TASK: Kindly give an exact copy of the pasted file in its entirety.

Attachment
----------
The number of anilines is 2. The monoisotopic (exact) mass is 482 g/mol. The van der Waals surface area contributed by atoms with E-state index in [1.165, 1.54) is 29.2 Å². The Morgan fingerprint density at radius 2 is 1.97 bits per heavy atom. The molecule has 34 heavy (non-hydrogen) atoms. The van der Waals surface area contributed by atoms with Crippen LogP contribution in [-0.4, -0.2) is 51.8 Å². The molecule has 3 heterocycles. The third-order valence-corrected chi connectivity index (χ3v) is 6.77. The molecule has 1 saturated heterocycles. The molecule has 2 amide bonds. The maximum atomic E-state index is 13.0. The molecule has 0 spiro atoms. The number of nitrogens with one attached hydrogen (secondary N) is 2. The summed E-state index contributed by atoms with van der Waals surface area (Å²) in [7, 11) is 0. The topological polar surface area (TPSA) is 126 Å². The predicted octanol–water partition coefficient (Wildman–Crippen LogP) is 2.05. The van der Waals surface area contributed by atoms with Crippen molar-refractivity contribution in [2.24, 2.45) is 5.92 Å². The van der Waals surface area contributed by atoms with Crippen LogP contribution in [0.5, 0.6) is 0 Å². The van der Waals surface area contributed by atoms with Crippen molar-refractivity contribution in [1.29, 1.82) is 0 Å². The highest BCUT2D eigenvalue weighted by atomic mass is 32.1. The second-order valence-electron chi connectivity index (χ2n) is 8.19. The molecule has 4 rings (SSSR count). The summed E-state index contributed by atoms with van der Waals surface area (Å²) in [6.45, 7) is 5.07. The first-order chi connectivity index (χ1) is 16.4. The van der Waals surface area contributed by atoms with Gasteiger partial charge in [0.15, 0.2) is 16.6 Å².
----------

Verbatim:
The number of anilines is 2. The monoisotopic (exact) mass is 482 g/mol. The van der Waals surface area contributed by atoms with E-state index in [1.165, 1.54) is 29.2 Å². The Morgan fingerprint density at radius 2 is 1.97 bits per heavy atom. The molecule has 34 heavy (non-hydrogen) atoms. The van der Waals surface area contributed by atoms with Crippen LogP contribution in [-0.4, -0.2) is 51.8 Å². The molecule has 3 heterocycles. The third-order valence-corrected chi connectivity index (χ3v) is 6.77. The molecule has 1 saturated heterocycles. The molecule has 2 amide bonds. The maximum atomic E-state index is 13.0. The molecule has 0 spiro atoms. The number of nitrogens with one attached hydrogen (secondary N) is 2. The summed E-state index contributed by atoms with van der Waals surface area (Å²) in [7, 11) is 0. The topological polar surface area (TPSA) is 126 Å². The predicted octanol–water partition coefficient (Wildman–Crippen LogP) is 2.05. The van der Waals surface area contributed by atoms with Crippen molar-refractivity contribution in [2.24, 2.45) is 5.92 Å². The van der Waals surface area contributed by atoms with Crippen LogP contribution in [0.5, 0.6) is 0 Å². The van der Waals surface area contributed by atoms with Crippen molar-refractivity contribution in [1.29, 1.82) is 0 Å². The highest BCUT2D eigenvalue weighted by atomic mass is 32.1. The second-order valence-electron chi connectivity index (χ2n) is 8.19. The molecule has 4 rings (SSSR count). The summed E-state index contributed by atoms with van der Waals surface area (Å²) in [6.45, 7) is 5.07. The first-order chi connectivity index (χ1) is 16.4. The van der Waals surface area contributed by atoms with Gasteiger partial charge in [0.15, 0.2) is 16.6 Å².